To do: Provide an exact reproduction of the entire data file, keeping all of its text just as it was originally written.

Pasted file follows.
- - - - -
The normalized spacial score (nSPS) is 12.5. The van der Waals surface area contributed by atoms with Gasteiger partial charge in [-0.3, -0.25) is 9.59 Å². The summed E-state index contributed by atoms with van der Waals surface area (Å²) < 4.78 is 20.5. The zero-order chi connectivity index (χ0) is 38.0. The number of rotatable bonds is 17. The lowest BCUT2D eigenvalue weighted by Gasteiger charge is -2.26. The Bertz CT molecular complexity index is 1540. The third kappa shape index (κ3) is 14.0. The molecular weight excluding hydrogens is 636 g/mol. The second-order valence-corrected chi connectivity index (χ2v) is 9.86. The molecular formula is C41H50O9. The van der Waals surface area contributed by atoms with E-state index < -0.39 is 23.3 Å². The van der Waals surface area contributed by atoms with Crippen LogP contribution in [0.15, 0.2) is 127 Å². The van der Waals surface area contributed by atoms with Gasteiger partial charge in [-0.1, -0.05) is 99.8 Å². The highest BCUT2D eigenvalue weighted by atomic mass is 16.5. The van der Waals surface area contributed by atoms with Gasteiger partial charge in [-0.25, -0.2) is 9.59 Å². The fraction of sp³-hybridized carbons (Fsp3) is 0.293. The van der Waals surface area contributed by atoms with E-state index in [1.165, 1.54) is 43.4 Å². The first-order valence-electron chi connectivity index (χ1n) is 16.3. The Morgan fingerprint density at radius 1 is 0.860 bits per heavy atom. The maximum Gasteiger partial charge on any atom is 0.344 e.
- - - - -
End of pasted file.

The normalized spacial score (nSPS) is 12.5. The van der Waals surface area contributed by atoms with Gasteiger partial charge in [-0.3, -0.25) is 9.59 Å². The summed E-state index contributed by atoms with van der Waals surface area (Å²) < 4.78 is 20.5. The zero-order chi connectivity index (χ0) is 38.0. The number of rotatable bonds is 17. The lowest BCUT2D eigenvalue weighted by Gasteiger charge is -2.26. The Bertz CT molecular complexity index is 1540. The third kappa shape index (κ3) is 14.0. The molecular weight excluding hydrogens is 636 g/mol. The second-order valence-corrected chi connectivity index (χ2v) is 9.86. The molecular formula is C41H50O9. The van der Waals surface area contributed by atoms with E-state index < -0.39 is 23.3 Å². The van der Waals surface area contributed by atoms with Crippen LogP contribution in [0.15, 0.2) is 127 Å². The van der Waals surface area contributed by atoms with Gasteiger partial charge in [-0.1, -0.05) is 99.8 Å². The highest BCUT2D eigenvalue weighted by atomic mass is 16.5. The van der Waals surface area contributed by atoms with Gasteiger partial charge in [-0.25, -0.2) is 9.59 Å². The fraction of sp³-hybridized carbons (Fsp3) is 0.293. The van der Waals surface area contributed by atoms with E-state index in [1.165, 1.54) is 43.4 Å². The first-order valence-electron chi connectivity index (χ1n) is 16.3. The Morgan fingerprint density at radius 1 is 0.860 bits per heavy atom. The maximum Gasteiger partial charge on any atom is 0.344 e.